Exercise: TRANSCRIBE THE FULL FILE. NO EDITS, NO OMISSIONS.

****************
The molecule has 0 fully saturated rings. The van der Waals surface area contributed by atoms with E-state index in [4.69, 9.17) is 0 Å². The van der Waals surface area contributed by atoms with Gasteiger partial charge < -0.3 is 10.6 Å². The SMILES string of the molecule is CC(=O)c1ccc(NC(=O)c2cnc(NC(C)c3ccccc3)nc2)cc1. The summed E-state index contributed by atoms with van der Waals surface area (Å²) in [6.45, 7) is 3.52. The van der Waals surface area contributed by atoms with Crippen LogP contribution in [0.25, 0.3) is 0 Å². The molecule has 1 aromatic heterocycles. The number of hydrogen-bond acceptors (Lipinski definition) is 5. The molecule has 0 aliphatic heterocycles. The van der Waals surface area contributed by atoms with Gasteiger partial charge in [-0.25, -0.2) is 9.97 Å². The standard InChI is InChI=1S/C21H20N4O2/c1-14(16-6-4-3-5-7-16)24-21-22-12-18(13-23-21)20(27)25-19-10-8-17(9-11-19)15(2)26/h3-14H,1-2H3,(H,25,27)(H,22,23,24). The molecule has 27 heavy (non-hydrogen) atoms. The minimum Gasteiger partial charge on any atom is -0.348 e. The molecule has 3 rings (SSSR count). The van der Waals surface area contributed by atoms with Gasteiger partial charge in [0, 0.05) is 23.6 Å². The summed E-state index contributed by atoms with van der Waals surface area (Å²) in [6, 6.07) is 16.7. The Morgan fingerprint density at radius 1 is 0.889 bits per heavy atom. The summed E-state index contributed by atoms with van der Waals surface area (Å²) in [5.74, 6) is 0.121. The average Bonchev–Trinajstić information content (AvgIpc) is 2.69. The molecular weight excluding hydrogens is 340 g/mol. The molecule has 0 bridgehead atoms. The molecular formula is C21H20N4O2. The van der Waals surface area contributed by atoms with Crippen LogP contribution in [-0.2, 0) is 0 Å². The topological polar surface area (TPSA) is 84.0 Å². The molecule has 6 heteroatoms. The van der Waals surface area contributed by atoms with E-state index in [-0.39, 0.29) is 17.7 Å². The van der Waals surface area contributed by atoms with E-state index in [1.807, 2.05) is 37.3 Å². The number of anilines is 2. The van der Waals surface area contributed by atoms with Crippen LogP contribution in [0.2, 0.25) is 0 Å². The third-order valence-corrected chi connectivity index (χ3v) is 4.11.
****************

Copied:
The molecule has 0 fully saturated rings. The van der Waals surface area contributed by atoms with E-state index in [4.69, 9.17) is 0 Å². The van der Waals surface area contributed by atoms with Gasteiger partial charge < -0.3 is 10.6 Å². The SMILES string of the molecule is CC(=O)c1ccc(NC(=O)c2cnc(NC(C)c3ccccc3)nc2)cc1. The summed E-state index contributed by atoms with van der Waals surface area (Å²) in [6.45, 7) is 3.52. The van der Waals surface area contributed by atoms with Crippen LogP contribution in [0.25, 0.3) is 0 Å². The molecule has 1 aromatic heterocycles. The number of hydrogen-bond acceptors (Lipinski definition) is 5. The molecule has 0 aliphatic heterocycles. The van der Waals surface area contributed by atoms with Gasteiger partial charge in [-0.25, -0.2) is 9.97 Å². The standard InChI is InChI=1S/C21H20N4O2/c1-14(16-6-4-3-5-7-16)24-21-22-12-18(13-23-21)20(27)25-19-10-8-17(9-11-19)15(2)26/h3-14H,1-2H3,(H,25,27)(H,22,23,24). The molecule has 27 heavy (non-hydrogen) atoms. The minimum Gasteiger partial charge on any atom is -0.348 e. The molecule has 3 rings (SSSR count). The van der Waals surface area contributed by atoms with Gasteiger partial charge in [0, 0.05) is 23.6 Å². The summed E-state index contributed by atoms with van der Waals surface area (Å²) in [6, 6.07) is 16.7. The Morgan fingerprint density at radius 1 is 0.889 bits per heavy atom. The summed E-state index contributed by atoms with van der Waals surface area (Å²) in [5.74, 6) is 0.121. The average Bonchev–Trinajstić information content (AvgIpc) is 2.69. The molecular weight excluding hydrogens is 340 g/mol. The molecule has 0 bridgehead atoms. The molecular formula is C21H20N4O2. The van der Waals surface area contributed by atoms with Crippen LogP contribution in [-0.2, 0) is 0 Å². The topological polar surface area (TPSA) is 84.0 Å². The molecule has 6 heteroatoms. The van der Waals surface area contributed by atoms with E-state index in [-0.39, 0.29) is 17.7 Å². The van der Waals surface area contributed by atoms with E-state index in [1.807, 2.05) is 37.3 Å². The number of anilines is 2. The van der Waals surface area contributed by atoms with Crippen LogP contribution in [0.2, 0.25) is 0 Å². The third-order valence-corrected chi connectivity index (χ3v) is 4.11.